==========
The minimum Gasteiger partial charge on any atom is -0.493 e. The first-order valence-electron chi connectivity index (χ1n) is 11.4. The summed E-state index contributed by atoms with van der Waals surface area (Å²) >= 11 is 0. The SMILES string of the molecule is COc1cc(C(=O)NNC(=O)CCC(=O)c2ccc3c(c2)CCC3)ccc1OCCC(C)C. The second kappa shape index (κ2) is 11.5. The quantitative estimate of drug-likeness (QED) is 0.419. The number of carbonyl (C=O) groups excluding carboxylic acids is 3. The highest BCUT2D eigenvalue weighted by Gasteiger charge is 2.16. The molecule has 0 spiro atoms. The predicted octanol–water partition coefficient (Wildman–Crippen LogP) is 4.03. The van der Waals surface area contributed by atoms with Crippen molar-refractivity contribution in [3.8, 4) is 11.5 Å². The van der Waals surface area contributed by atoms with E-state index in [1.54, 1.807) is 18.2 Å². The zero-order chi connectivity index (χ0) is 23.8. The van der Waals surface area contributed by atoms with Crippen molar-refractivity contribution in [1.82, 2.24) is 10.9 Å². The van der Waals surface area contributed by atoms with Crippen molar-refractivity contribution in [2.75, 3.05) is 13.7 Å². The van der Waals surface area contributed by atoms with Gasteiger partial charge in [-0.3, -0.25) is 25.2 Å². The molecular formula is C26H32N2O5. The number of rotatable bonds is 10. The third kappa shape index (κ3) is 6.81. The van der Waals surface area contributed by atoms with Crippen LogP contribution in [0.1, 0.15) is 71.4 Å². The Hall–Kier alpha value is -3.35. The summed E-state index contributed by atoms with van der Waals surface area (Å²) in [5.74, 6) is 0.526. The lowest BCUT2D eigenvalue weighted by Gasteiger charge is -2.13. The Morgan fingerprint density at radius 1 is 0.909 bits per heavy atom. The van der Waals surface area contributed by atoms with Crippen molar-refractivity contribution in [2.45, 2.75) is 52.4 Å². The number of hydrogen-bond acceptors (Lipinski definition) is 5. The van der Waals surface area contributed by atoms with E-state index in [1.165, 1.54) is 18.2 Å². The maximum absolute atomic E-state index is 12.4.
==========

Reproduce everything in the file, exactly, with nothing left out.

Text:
The minimum Gasteiger partial charge on any atom is -0.493 e. The first-order valence-electron chi connectivity index (χ1n) is 11.4. The summed E-state index contributed by atoms with van der Waals surface area (Å²) >= 11 is 0. The SMILES string of the molecule is COc1cc(C(=O)NNC(=O)CCC(=O)c2ccc3c(c2)CCC3)ccc1OCCC(C)C. The second kappa shape index (κ2) is 11.5. The quantitative estimate of drug-likeness (QED) is 0.419. The number of carbonyl (C=O) groups excluding carboxylic acids is 3. The highest BCUT2D eigenvalue weighted by Gasteiger charge is 2.16. The molecule has 0 spiro atoms. The predicted octanol–water partition coefficient (Wildman–Crippen LogP) is 4.03. The van der Waals surface area contributed by atoms with Crippen molar-refractivity contribution in [3.8, 4) is 11.5 Å². The van der Waals surface area contributed by atoms with E-state index in [1.54, 1.807) is 18.2 Å². The zero-order chi connectivity index (χ0) is 23.8. The van der Waals surface area contributed by atoms with Crippen molar-refractivity contribution in [1.82, 2.24) is 10.9 Å². The van der Waals surface area contributed by atoms with Crippen molar-refractivity contribution in [2.75, 3.05) is 13.7 Å². The van der Waals surface area contributed by atoms with Gasteiger partial charge in [-0.3, -0.25) is 25.2 Å². The molecular formula is C26H32N2O5. The number of rotatable bonds is 10. The third kappa shape index (κ3) is 6.81. The van der Waals surface area contributed by atoms with Crippen LogP contribution in [0.1, 0.15) is 71.4 Å². The Hall–Kier alpha value is -3.35. The summed E-state index contributed by atoms with van der Waals surface area (Å²) in [5.74, 6) is 0.526. The lowest BCUT2D eigenvalue weighted by Gasteiger charge is -2.13. The Morgan fingerprint density at radius 1 is 0.909 bits per heavy atom. The van der Waals surface area contributed by atoms with Crippen molar-refractivity contribution in [2.45, 2.75) is 52.4 Å². The number of hydrogen-bond acceptors (Lipinski definition) is 5. The van der Waals surface area contributed by atoms with E-state index in [1.165, 1.54) is 18.2 Å². The maximum absolute atomic E-state index is 12.4.